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Grains Lay Claim to Health Gains

A wide variety of foods made with barley: Click here for full photo caption.
A wide variety of foods
can be made with barley.
From top clockwise, muffins,
granola, barley flour, pearled
barley, no-bake cookies,
vegetable beef barley soup,
tabouleh, and pancakes.

Barley is a very versatile grain. It can be used in soups, stews, cereal, or baked goods. It can be used as a side dish or in a salad. It's also very healthful, because it's low in fat and cholesterol free. So why aren't Americans eating more barley?

ARS chemist Kay Behall contends that some Americans, especially those who are diabetic and overweight, would be better off doing just that. She's conducting a long-term study to evaluate how eating foods prepared with grains such as barley and oats might reduce risk factors associated with excess weight, type 2 diabetes mellitus, and cardiovascular disease.

Behall is with the Diet and Human Performance Laboratory, part of the Beltsville Human Nutrition Research Center, in Maryland. She and a recently retired colleague, Judith Hallfrisch, conducted several studies to see whether eating a diet high in soluble fiber promotes glucose or hormone changes that result in reduced insulin resistance. Insulin resistance is a diminished sensitivity in body tissues to the action of insulin, which is to bring glucose into those tissues as a source of energy. To compensate for resistance, the pancreas secretes more insulin, an effect that, over time, may exhaust the pancreas's ability to produce insulin.

No-bake cookies: Click here for full photo caption.
No-bake cookies made with
barley flakes, sugar,
unsweetened cocoa, margarine,
fat-free milk, vanilla extract
and peanut butter.

The presence of diabetes, elevated cholesterol, and high blood pressure increase the risk of heart attack. People suffering from a cluster of abnormalities in glucose and lipid metabolism, high blood pressure, and obesity have what is called Syndrome X. All these various health problems seem to be linked by insulin resistance.

Significant reductions in blood pressure have previously been reported in other high-fiber grain diet studies. Diets rich in soluble fiber also show potential benefits in reducing elevated glucose or insulin in people with impaired glucose tolerance or insulin resistance.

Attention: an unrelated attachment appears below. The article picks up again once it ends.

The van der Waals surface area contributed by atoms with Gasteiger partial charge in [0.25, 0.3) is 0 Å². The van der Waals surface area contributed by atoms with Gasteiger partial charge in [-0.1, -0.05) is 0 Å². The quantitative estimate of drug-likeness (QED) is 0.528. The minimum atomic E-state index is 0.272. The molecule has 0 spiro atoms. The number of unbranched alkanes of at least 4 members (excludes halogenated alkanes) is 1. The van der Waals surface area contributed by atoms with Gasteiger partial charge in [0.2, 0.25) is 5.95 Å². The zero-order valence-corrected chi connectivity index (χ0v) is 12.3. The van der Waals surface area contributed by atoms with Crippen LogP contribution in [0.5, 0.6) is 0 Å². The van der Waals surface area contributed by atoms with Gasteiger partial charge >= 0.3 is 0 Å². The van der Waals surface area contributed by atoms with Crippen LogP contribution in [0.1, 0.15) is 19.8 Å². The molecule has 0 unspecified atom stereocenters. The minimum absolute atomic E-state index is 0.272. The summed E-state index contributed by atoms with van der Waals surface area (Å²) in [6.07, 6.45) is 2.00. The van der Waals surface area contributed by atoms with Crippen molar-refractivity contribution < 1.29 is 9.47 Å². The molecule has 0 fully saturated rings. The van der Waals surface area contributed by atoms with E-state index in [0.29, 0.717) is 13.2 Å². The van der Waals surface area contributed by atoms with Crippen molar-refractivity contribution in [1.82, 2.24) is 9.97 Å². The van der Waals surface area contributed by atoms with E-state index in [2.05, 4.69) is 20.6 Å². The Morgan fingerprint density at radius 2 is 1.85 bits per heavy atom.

It is known that the soluble fiber found in oats can reduce cholesterol. Since barley contains similar fiber, the researchers decided to examine its impact in people who eat a healthy diet.

Chemist and study volunteer discuss the way barley was incorporated into meals: Click here for full photo caption.
Chemist Kay Behall (standing)
and study volunteer Jo Etta
Hubbard discuss the way
barley was incorporated into
meals prepared in the Human
Study Facility.


"Oats are widely recognized as promoting beneficial reductions in the rise of glucose and insulin levels after a meal," Behall says. "Barley also has high amounts of soluble fiber, so one should expect similar advantages. Soluble fiber in barley could also help reduce cardiovascular and diabetes risk factors."

Barley production for 2002 was the lowest since 1937. Most barley is used in animal feed or for the production of barley malt for making beer. However, it could add a real boost to the diets of the millions of overweight people in the United States.

Behall and Hallfrisch have been investigating whether eating barley and oats can reduce one's glycemic response (a measure of a food's ability to elevate blood sugar) and hyperinsulinemia (when your body produces too much insulin in response to a meal) independent of weight loss. In other words, they want to see whether the grains will have a positive effect on health, even if people are not losing weight.

Biologist uses a blood-chemistry analyzer: Click here for full photo caption.
Biologist Dan Scholfield uses
a blood-chemistry analyzer to